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CHRISTMAS

Could Danish companies cancel Christmas parties?

Large Danish companies are considering cancellation or applying restrictions to their Christmas parties, or julefrokoster, due to the current soaring infection numbers across the country.

High Covid-19 infection numbers in Denmark are causing companies to reconsider Christmas party plans.
High Covid-19 infection numbers in Denmark are causing companies to reconsider Christmas party plans.Photo by Scott Warman on Unsplash

The annual work Christmas dinner, or julefrokost in Danish, is a staple of the country’s festive traditions and famous for often being a rowdy occasion at which normally-reserved colleagues allow themselves to let off steam.

Last year saw the festive occasions cancelled en masse as the country was hit hard by a second wave of coronavirus infections prior to the arrival of a vaccination programme against Covid-19.

No restrictions are currently in place preventing companies from having Christmas parties of any attendance, although a valid Covid-19 health pass or coronapas is required for organised events over a certain size.

Some companies in Denmark are reported to be considering asking staff to produce a valid coronapas, after the law was recently updated to reimplement a provision allowing this.

Shipping giant Maersk meanwhile says it plans to demand staff document vaccination in order to work on site.

READ ALSO: Maersk to require office staff to be vaccinated against Covid-19

A surge of infections in Denmark in recent weeks is now prompting some companies to consider applying restrictions to their Christmas parties or even cancelling them completely, media Finans reports.

Thursday saw Denmark register over 4,000 new cases of Covid-19 for the first time in 2021. 362 are currently admitted to hospital nationally. That is some way short of the peak in late 2020 and January this year, when the number of hospitalised patients exceeded 900.

However, that was at a time before a significant proportion of the population was vaccinated against Covid-19.

75.5 percent of the Danish population is currently vaccinated against the virus while 77.2 percent have had at least one dose of a vaccine, according to the latest official data.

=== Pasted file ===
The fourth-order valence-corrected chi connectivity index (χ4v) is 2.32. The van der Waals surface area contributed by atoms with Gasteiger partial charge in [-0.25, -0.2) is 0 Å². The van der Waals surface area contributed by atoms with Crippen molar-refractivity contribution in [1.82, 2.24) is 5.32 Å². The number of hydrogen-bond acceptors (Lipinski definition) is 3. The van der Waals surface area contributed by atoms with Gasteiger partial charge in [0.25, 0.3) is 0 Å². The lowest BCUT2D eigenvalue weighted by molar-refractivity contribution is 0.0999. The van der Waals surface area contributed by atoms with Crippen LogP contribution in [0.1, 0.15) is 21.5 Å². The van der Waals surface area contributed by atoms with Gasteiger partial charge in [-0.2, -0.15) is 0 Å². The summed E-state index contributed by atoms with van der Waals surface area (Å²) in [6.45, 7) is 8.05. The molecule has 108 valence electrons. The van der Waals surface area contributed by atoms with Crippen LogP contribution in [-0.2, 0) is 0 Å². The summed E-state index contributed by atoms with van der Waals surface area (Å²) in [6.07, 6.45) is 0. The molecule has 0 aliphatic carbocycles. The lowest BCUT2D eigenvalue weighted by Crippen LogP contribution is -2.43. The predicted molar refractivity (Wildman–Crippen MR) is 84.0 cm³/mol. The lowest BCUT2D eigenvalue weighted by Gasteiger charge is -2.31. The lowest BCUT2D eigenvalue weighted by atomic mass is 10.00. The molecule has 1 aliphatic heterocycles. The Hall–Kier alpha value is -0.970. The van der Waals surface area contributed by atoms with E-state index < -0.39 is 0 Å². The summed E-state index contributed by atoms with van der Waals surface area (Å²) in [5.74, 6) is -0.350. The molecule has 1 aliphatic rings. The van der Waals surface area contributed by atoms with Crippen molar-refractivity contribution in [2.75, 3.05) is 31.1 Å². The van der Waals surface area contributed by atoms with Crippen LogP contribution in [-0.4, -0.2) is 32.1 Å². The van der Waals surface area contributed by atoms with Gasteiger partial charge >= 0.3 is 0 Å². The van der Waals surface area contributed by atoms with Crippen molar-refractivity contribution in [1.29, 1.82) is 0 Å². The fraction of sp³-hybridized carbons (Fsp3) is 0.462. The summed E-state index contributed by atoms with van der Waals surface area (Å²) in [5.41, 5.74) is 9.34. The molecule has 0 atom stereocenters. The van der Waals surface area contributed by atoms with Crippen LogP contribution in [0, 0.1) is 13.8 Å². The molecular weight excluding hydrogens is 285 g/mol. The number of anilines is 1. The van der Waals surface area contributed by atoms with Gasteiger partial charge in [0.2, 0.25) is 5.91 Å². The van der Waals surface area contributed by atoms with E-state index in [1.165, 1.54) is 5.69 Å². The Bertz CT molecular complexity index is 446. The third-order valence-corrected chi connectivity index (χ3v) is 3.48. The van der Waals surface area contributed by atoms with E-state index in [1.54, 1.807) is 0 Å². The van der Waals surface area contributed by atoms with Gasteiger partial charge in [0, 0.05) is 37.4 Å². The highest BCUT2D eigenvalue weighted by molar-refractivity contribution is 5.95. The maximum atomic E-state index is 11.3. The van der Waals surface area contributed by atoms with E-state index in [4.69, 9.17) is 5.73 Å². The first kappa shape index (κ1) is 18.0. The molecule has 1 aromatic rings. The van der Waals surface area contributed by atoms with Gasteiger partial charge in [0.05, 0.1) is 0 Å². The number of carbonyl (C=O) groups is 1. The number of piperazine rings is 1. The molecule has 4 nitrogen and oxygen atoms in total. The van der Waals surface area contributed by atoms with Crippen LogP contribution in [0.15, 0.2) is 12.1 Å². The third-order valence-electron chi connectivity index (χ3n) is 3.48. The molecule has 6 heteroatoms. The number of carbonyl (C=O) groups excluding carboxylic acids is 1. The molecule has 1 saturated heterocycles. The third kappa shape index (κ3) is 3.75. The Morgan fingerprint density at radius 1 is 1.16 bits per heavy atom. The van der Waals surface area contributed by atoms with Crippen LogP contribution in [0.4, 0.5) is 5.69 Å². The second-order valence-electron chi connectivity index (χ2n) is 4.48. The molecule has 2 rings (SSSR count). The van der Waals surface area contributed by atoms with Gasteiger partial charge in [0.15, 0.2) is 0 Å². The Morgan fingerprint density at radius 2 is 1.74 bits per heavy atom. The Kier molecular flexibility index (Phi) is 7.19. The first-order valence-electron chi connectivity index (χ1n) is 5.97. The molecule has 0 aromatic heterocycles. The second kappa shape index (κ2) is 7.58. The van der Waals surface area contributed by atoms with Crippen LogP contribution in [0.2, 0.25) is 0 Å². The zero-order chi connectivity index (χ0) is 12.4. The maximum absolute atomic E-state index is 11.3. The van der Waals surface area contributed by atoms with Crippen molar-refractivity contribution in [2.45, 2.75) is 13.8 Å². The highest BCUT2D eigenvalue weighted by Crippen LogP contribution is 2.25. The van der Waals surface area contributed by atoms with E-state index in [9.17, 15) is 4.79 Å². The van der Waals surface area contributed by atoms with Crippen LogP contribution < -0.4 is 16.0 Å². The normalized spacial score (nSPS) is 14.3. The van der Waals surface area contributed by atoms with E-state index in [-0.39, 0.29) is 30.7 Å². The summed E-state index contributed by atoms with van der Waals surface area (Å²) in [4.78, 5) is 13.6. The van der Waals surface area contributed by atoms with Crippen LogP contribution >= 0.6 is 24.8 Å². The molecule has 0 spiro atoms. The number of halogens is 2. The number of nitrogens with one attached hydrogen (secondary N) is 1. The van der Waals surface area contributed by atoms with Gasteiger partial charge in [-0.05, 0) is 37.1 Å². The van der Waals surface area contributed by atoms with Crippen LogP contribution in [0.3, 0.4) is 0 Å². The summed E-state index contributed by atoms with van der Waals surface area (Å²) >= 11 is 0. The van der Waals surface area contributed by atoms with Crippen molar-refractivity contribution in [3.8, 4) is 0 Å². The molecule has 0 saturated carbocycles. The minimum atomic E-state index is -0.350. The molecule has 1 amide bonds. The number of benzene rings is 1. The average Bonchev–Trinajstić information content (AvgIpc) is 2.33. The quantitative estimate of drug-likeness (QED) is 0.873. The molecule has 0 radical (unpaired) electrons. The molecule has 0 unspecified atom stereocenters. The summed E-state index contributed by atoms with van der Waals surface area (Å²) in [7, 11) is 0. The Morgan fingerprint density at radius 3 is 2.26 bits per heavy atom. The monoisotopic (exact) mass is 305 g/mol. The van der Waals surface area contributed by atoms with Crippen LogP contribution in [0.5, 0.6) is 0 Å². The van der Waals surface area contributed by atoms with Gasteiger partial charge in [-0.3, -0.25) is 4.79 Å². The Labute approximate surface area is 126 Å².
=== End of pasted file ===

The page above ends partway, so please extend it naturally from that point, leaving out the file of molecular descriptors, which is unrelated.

Danfoss has cancelled large Christmas parties for its staff. Grundfos is to demand a valid coronapas while fashion firm DK Company wants all party attendees to take a Covid-19 test before its seasonal events, Finans writes.

“Our focus is to ensure the safety and health of our staff, we therefore closely follow the recommendations and guidance of authorities. Since large gatherings like Christmas parties can present a risk for spreading infections, we’ve decided to cancel the large Christmas parties,” Danfoss head of press Mikkel Thrane told Finans.

Other companies told the media they still plan to go ahead with Christmas parties.

Grundfos told Finans in a written comment that it was closely following developments and that its annual festivities would only take place if this was “considered medically advisable”. The company has yet to cancel planned events but staff will be asked to produce a valid coronapas.

Horesta, an interest organisation for the hospitality industry, said that it had so far received “fortunately only a few” cancellations from companies wishing to scrap Christmas parties.

“There are however many questions about how a big Christmas party can be held safely and advisably. We are fortunately experts on this but corona is creating a certain hesitancy just now,” the organisation’s political director Kristian Nørgaard told Finans.

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WORKING IN DENMARK

Feriepenge: Denmark’s vacation pay rules explained

If you work for a company in Denmark, your yearly time off is likely to be provided for by the 'feriepenge' accrual system for paid annual leave.

If you work in Denmark, a good understanding of 'feriepenge' (holiday allowance) rules will help you plan time off in the summer and around the calendar.
If you work in Denmark, a good understanding of 'feriepenge' (holiday allowance) rules will help you plan time off in the summer and around the calendar. Photo by Felipe Correia on Unsplash